The Cathedral Churchyard is an ancient burial ground and place of worship, a place of calm and peace in a busy urban setting, and a green space that is different from any other open space in the area


The Churchyard was restored in 2015 and planted with flowers and herbs with biblical and Shakespearean connections.  During the summer months you can pick up one of our Shakespearean Botanical Trails, use this trail to walk round the Cathedral Churchyard and Herb Garden, discovering a selection of plants that we grow to celebrate the life of England’s greatest playwright.

O mickle is the powerful grace that lies
In herbs, plants, stones and their true qualities,
For naught so vile that on earth doth live
But to the earth some special good doth give;
Romeo and Juliet, Act II, Scene III

Please note, as part of the restoration of the Churchyard, it is not permitted to consume food and drink in the grounds as we strive to ensure this space retains its distinctive atmosphere of calm and reflection in this busy part of London. 


Garden (C) Southwark Cathedral

Herb Garden

The Augustinian Priory of St Mary Overie was founded on this site in 1106.

In the year 1212 a great fire swept through Southwark destroying most of the priory and surrounding buildings. After the fire, the Augustinian Canons of St Mary Overie built a hospital at the priory gates and dedicated it to the martyred Archbishop of Canterbury, Thomas Becket who preached his last sermon in London at this church before travelling to Canterbury.

It was not until the 1871 that St Thomas’ Hospital moved to its present location in Lambeth opposite the Houses of Parliament.

This garden, built into the medieval foundations of the Bishop’s Chapel, where the Bishop of Winchester, Lancelot Andrewes, was laid to rest before being moved inside the Cathedral when the chapel was demolished in the 19th century represents aspects of a typical medieval monastic herb garden and commemorates our links with the hospital. 

We are growing over fifty different kinds of herbs that the Canons of the Priory would have used to treat the sick, as well as for other uses such as strewing, fumigating, cooking and brewing. 

Listed below is a small selection of herbs which you can see growing here today and which would have been used in medieval times at the Priory.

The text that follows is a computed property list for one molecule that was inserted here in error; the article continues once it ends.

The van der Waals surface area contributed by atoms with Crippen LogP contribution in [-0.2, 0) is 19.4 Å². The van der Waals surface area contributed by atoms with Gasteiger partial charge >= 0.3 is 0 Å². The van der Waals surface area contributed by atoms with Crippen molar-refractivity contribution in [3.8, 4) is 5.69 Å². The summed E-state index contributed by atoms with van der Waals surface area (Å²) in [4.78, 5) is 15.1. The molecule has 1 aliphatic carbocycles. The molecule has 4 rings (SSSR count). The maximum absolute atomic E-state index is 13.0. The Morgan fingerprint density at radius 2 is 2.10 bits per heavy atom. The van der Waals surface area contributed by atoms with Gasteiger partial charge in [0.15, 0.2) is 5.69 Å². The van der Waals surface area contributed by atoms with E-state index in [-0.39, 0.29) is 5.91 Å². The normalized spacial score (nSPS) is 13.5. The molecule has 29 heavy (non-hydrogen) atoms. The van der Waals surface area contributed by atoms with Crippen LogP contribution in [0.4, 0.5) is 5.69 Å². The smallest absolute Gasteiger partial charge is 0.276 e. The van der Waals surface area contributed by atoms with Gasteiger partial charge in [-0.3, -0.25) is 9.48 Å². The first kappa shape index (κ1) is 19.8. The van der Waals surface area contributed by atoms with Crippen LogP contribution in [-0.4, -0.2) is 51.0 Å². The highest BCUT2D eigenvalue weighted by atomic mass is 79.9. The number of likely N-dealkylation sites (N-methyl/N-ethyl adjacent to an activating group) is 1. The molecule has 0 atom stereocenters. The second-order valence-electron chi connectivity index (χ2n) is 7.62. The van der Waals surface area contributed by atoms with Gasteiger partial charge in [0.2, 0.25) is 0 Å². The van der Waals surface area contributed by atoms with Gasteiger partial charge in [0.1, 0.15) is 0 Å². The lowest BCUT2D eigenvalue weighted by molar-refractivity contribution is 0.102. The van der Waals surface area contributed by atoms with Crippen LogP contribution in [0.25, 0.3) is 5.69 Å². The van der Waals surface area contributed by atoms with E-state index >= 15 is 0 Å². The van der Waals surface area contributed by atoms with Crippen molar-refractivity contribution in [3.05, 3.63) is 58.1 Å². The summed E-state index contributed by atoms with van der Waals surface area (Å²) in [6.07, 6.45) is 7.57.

Strewing Herbs used for scattering on floors, insect repellent and room fragrance.

  • Rosemary is associated with remembrance and was thrown into graves at funerals.  Sprigs of Rosemary were burnt to be used as incense and strewn on church floors.
  • Sweet Woodruff was often made into decorative garlands to decorate churches on St Barnabas' Day and on St Paul’s Day, and used as a strewing herb to freshen the air.

Culinary Herbs used in cooking.

  • Lavender was used in cooking as flavouring and as an additive to stews, It was a popular plant in herb gardens because it  attracted bees which were needed for pollination and for making honey.
  • Mint has been culitvated from biblical times and was used in cooking and to produce camphor oil valued for its aroma. All varieties of mints were used in sauces and to add flavour to dishes.

Medicinal herbs used to treat the sick.

  • Hyssop was mixed with wine and syrup and drunk as a remedy for catarrh or chest complaints.
  • Feverfew was associated with reducing fevers and curing headaches and coughs.
  • Good King Henry was known by the name of ‘All-Good’ as this was thought to cure all ills.

Dyeing herbs used to dye fabrics.

  • Woad would be pulped and drained; any remaining residue was kneaded into balls and then dried, reduced to a powder from which the blue dye was produced.

Brewing herbs used to produce drinks such gruit, tonic and ale.

  • Tradition maintained that Wormwood was ‘found on the path taken by the serpent in the Garden of Eden’ and that its bitter taste comes from this association with the Devil.  Absinthe is made from this herb.
  • Hops, used to brew beer and ale, could also be used to for dyeing and medicinal purposes.

The Chapter of Southwark Cathedral wish to thank the Herb Garret Museum for their assistance with this project.